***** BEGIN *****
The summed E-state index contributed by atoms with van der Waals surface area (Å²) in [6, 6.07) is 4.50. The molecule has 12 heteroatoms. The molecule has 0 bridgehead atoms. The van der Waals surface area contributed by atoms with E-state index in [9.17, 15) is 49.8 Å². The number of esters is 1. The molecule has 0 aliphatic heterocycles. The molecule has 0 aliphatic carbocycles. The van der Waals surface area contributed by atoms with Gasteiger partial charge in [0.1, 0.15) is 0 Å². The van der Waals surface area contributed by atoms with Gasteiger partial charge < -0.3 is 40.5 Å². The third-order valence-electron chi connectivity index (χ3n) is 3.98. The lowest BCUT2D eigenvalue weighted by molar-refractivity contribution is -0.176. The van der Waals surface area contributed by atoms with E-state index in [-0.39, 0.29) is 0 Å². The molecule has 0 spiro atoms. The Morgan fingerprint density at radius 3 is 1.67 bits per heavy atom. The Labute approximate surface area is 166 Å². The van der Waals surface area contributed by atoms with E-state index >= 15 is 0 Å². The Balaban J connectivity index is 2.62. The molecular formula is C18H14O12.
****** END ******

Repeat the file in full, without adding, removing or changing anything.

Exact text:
The summed E-state index contributed by atoms with van der Waals surface area (Å²) in [6, 6.07) is 4.50. The molecule has 12 heteroatoms. The molecule has 0 bridgehead atoms. The van der Waals surface area contributed by atoms with E-state index in [9.17, 15) is 49.8 Å². The number of esters is 1. The molecule has 0 aliphatic heterocycles. The molecule has 0 aliphatic carbocycles. The van der Waals surface area contributed by atoms with Gasteiger partial charge in [0.1, 0.15) is 0 Å². The van der Waals surface area contributed by atoms with Gasteiger partial charge < -0.3 is 40.5 Å². The third-order valence-electron chi connectivity index (χ3n) is 3.98. The lowest BCUT2D eigenvalue weighted by molar-refractivity contribution is -0.176. The van der Waals surface area contributed by atoms with E-state index in [-0.39, 0.29) is 0 Å². The molecule has 0 spiro atoms. The Morgan fingerprint density at radius 3 is 1.67 bits per heavy atom. The Labute approximate surface area is 166 Å². The van der Waals surface area contributed by atoms with E-state index >= 15 is 0 Å². The Balaban J connectivity index is 2.62. The molecular formula is C18H14O12.